|Year : 2018 | Volume
| Issue : 59 | Page : 528-534
Anti-proliferative activity of earthworm coelomic fluid using oral squamous carcinoma KB 3-1 cells: An In vitro study with serine protease analysis
Dominic Augustine1, Roopa S Rao1, Anbu Jayaraman2, KN Chidambara Murthy3
1 Department of Oral Pathology and Microbiology, Faculty of Dental Sciences, MS Ramaiah University of Applied Sciences, Bengaluru, Karnataka, India
2 Department of Pharmacology, Faculty of Pharmacy, MS Ramaiah University of Applied Sciences, Bengaluru, Karnataka, India
3 Central Research Laboratory, MS Ramaiah Medical College, Bengaluru, Karnataka, India
|Date of Submission||25-Jul-2018|
|Date of Decision||04-Aug-2018|
|Date of Web Publication||17-Jan-2019|
Department of Oral Pathology and Microbiology, Faculty of Dental Sciences, MS Ramaiah University of Applied Sciences, Gnanagangothri Campus, New BEL Road, M S R Nagar, Bengaluru - 560 054, Karnataka
Source of Support: None, Conflict of Interest: None
| Abstract|| |
Background: Naturally available extracts have gained importance as adjunctive pharmacologic modalities. The earthworm coelomic fluid (ECF) has shown promising in vitro cytotoxic effect in hepatocellular, colorectal, and breast cancers. Few in vitro studies have been performed pertaining to oral cancer. Objective: The objective of this study was to evaluate the time- and dose-dependent antiproliferative effect of ECF of Eudrilus eugeniae (EE), Eisenia fetida (EF), and Perionyx excavatus (PE) on oral cancer cell line KB 3–1. The chemical nature of the ECF was analyzed as well. Materials and Methods: The ECF was collected employing the cold shock method. Lowry's protein estimation was used for determining the total protein content. ECF of EE, EF, and PE at concentration of 6.25, 12.5, 25, and 50 μg/mL was tested on KB 3–1 cells in vitro. The 3-(4, 5-dimethylthiazol-2-Yl)-2, 5-diphenyltetrazolium bromide antiproliferative assay was used to determine the time- and dose-dependent antiproliferative effect. Sodium dodecyl sulfate-polyacrylamide gel electrophoresis was performed to separate and observe prominent protein bands in the three extracted fluids. The chemical nature of the band was analyzed through an enzyme zymography. Results: ECF of PE showed a maximum inhibitory percentage of 94.29% at 50 μg/mL, followed by ECF of EE and EF with values of 89.23% and 79.44%, respectively. ECF of EE showed a superior IC50 value of 3.70 μg/mL as compared to EF and PE at 48 h. Conclusion: ECF of EE has a promising antiproliferative effect in a time- and dose-dependent manner on oral squamous carcinoma KB 3–1 cells in vitro. The serine protease presence in ECF of EE was demonstrated.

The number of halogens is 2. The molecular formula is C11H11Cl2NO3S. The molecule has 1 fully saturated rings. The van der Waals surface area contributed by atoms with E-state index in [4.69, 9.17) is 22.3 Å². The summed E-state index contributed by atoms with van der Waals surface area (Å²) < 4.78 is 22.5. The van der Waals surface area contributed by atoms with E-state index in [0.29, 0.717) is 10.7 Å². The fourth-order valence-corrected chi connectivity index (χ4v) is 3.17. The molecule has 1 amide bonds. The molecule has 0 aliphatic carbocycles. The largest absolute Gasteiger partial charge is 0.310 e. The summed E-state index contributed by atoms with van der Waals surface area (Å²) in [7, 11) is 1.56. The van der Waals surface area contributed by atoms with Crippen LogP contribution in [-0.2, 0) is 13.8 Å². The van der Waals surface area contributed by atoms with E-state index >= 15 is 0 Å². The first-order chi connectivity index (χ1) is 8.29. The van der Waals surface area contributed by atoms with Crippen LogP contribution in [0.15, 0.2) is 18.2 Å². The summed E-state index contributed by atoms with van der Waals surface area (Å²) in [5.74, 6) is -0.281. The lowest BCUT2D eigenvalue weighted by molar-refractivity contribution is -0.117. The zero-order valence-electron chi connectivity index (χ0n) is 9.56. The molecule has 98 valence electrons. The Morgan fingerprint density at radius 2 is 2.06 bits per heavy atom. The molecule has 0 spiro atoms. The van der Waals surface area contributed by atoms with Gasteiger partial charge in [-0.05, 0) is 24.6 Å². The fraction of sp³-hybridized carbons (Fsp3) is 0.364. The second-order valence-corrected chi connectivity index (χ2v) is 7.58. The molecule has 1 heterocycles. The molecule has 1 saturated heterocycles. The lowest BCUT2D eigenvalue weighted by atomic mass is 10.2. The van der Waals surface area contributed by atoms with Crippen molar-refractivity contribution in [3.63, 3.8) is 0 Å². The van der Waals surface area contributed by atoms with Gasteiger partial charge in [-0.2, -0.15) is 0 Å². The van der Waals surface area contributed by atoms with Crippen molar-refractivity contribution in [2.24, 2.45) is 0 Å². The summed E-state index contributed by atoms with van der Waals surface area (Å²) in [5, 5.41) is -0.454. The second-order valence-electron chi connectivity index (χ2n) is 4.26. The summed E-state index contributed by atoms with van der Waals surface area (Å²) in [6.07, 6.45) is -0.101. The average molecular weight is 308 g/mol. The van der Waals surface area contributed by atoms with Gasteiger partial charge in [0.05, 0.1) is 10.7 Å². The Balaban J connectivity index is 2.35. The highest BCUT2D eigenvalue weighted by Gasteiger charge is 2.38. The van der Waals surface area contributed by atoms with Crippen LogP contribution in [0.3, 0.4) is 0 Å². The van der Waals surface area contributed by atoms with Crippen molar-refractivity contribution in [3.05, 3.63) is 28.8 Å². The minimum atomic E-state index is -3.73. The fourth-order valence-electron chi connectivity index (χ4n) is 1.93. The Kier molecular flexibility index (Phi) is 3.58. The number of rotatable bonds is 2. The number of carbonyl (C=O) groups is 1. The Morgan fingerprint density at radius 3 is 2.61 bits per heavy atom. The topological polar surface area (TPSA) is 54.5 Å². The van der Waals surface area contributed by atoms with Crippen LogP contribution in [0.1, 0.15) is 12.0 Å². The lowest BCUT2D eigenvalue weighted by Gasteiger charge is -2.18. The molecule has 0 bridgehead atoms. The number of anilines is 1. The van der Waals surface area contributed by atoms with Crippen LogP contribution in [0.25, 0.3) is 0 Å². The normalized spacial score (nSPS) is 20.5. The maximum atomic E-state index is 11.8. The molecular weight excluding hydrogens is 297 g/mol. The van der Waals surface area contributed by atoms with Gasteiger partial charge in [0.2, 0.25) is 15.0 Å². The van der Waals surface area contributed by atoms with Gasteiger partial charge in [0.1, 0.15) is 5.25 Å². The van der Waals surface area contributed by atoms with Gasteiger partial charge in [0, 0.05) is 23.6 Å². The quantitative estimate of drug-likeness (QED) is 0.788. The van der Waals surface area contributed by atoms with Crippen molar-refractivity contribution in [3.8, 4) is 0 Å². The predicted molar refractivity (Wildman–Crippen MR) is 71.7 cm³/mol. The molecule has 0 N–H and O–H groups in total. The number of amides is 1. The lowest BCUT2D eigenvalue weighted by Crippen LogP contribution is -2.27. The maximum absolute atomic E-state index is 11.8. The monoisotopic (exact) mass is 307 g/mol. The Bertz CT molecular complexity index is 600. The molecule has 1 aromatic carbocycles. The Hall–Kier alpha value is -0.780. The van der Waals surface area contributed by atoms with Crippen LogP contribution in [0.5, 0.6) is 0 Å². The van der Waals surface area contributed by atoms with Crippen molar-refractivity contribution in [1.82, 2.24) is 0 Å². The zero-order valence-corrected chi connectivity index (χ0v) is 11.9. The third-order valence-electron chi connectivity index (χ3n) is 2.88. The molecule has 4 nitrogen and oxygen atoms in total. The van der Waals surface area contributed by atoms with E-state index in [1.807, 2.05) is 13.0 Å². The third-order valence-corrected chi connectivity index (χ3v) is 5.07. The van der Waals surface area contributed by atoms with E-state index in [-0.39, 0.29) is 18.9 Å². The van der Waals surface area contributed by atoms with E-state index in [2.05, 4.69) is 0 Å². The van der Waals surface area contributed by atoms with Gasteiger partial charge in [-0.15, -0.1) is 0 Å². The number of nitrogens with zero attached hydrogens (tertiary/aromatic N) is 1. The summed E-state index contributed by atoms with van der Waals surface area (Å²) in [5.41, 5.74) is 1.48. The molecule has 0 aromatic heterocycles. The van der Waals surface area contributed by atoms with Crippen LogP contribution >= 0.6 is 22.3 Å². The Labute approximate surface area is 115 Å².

Abbreviations used: EFE: Earthworm fibrinolytic enzyme; BSA: Bovine serum albumin; DMSO: Dimethyl sulphoxide; ECF: Earthworm coelomic fluid; EE: Eudrilus eugeniae; EF: Eisenia fetida; PE: Perionyx excavatus; ELISA: Enzyme-linked immunosorbent assay; FBS: Fetal bovine serum; IC: Inhibitory concentration; MEM: Minimal essential medium; MTT: 3-(4, 5-dimethylthiazol-2-Yl)-2, 5-diphenyltetrazolium bromide; NCCS: National Centre for Cell Science; NCI: National Cancer Institute; OD: Optical density; PBS: Phosphate-buffered saline; SDS-PAGE: Sodium dodecyl sulfate-polyacrylamide gel electrophoresis; TEMED: Tetramethylethylenediamine.
Keywords: Antiproliferative activity, earthworm coelomic fluid, KB 3–1 cell line, serine protease, sodium dodecyl sulfate-polyacrylamide gel electrophoresis, zymography
|How to cite this article:|
Augustine D, Rao RS, Jayaraman A, Chidambara Murthy K N. Anti-proliferative activity of earthworm coelomic fluid using oral squamous carcinoma KB 3-1 cells: An In vitro study with serine protease analysis. Phcog Mag 2018;14:528-34
|How to cite this URL:|
Augustine D, Rao RS, Jayaraman A, Chidambara Murthy K N. Anti-proliferative activity of earthworm coelomic fluid using oral squamous carcinoma KB 3-1 cells: An In vitro study with serine protease analysis. Phcog Mag [serial online] 2018 [cited 2021 Apr 14];14:528-34. Available from: http://www.phcog.com/text.asp?2018/14/59/528/250176
- The present study evaluated the in vitro time- and dose-dependent antiproliferative effect of earthworm coelomic fluid (ECF) of Eudrilus eugeniae (EE), Eisenia fetida (EF), and Perionyx excavatus (PE) on oral KB 3–1 cell line. ECF of PE showed a maximum inhibitory percentage of 94.29% at 50 μg/mL, followed by ECF of EE and EF with values of 89.23% and 79.44%, respectively. ECF of EE showed a superior IC50 value of 3.70 μg/mL as compared to EF and PE at 48 h. ECF of EE showed a serine protease-like activity.
| Introduction|| |
Oral cancer is one among the most common types of cancers in India. The National Institute of Health and Family Welfare, 2012, states that 86% of the global oral cancer burden is documented in India. Considering the current scenario of oral cancer management, the morbidity and mortality rates still continue to remain high in spite of early diagnosis and management. The statistics is worrisome as the disease-free survival percentage without metastasis is 76% at 5 years; with metastasis to cervical nodes, it drops to 41%; and only 9% when metastasis has occurred below the clavicle. These facts challenge the available methods of oral cancer management encouraging the search for new and better modalities such as naturally available extracts (NAEs) that can comprehensively alter tumor progression. Unlike chemotherapy which is a double-edged sword, NAEs are seldom known to exert adverse reactions.